prudential assurance, oldham, urnex, derelict, abandoned
Prudential Assurance Buildings, Oldham
Prudential Assurance Buildings, Oldham
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Prudential Assurance Buildings, Oldham
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Prudential Assurance Buildings, Oldham
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Prudential Assurance Buildings, Oldham
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Prudential Assurance Buildings, Oldham
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Prudential Assurance Buildings, Oldham
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Prudential Assurance Buildings, Oldham
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Prudential Assurance Buildings, Oldham
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Prudential Assurance Buildings, Oldham_1JL4787
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Prudential Assurance Buildings, Oldham
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Prudential Assurance Buildings, Oldham
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Prudential Assurance Buildings, Oldham
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Prudential Assurance Buildings, Oldham
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Prudential Assurance Buildings, Oldham
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Prudential Assurance Buildings, Oldham
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Prudential Assurance Buildings, Oldham
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Prudential Assurance Buildings, Oldham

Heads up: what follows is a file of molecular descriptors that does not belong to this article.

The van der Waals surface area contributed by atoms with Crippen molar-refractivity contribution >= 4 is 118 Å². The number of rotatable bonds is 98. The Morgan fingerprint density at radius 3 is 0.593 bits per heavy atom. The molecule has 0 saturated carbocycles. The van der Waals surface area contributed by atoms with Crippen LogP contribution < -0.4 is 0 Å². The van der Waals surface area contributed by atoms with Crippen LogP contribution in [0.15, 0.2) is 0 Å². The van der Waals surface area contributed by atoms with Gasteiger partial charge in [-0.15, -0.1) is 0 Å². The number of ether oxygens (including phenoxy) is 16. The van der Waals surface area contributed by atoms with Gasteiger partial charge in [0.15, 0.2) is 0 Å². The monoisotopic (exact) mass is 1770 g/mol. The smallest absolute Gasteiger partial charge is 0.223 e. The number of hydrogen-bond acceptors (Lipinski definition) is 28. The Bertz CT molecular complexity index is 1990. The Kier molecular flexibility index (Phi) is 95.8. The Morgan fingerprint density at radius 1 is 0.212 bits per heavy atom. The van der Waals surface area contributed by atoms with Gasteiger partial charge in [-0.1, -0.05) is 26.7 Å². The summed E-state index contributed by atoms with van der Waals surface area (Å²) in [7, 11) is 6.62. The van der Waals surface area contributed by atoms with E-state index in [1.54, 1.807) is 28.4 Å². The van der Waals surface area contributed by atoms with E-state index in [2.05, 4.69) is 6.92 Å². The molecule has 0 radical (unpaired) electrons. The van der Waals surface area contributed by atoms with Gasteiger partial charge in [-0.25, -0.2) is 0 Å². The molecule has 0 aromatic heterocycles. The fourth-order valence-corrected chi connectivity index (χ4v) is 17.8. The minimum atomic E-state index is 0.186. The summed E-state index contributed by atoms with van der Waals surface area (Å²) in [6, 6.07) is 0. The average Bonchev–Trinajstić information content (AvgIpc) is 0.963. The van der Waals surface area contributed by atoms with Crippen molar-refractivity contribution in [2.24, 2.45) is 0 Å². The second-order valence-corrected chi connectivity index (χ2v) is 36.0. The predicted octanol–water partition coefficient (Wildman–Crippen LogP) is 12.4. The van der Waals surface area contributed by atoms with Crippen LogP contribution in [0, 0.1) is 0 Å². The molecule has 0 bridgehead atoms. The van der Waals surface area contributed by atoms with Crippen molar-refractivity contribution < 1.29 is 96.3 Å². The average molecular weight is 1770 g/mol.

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Prudential Assurance Buildings, Oldham
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Prudential Assurance Buildings, Oldham
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Prudential Assurance Buildings, Oldham
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Prudential Assurance Buildings, Oldham
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Prudential Assurance Buildings, Oldham
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Prudential Assurance Buildings, Oldham
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Prudential Assurance Buildings, Oldham
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Prudential Assurance Buildings, Oldham
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Prudential Assurance Buildings, Oldham
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The old Prudential Assurance Company Offices, also known as ‘The Pru‘ to anyone in the UK during the 70s and 80s, was  designed by Alfred Waterhouse in 1889, the architecture who is best known for designing Manchester’s Town Hall and the Natural History Museum in London.

In 2008 it closed for good and has remained empty ever since, slowly succumbing to the ravages of time and nefarious human activity.

 

In 2020, it was listed as one of the most endangered buildings of its era by the Victorian Society.

The Prudential Assurance Company was wildly successful in the second half of the 19th Century and it commissioned offices for many of Britain’s newly wealthy industrial cities.

Waterhouse, born in Liverpool but whose officers were in Manchester, designed 27 office buildings for the company.

While varied in style, almost all were built in red brick and terracotta, such as the Prudential Assurance here dating back to 1889.

Inside, the three storey building - with a basement and attic - the interior is lavishly fitted, including ornate plaster panelled ceilings, terracotta tiles, wood panelling and opulent fireplaces all to impress potential customers of the day.

2022 update:

The Council bosses have agreed to a compulsory purchase and the cabinet has approved plans to bring the Prudential Assurance Building into use as part of the Future High Street Fund programme.

It is aimed to repair the inside and outside to create a 21st century incubator facility for businesses, focusing on the creative, digital, and media sectors.

Let's see what happens.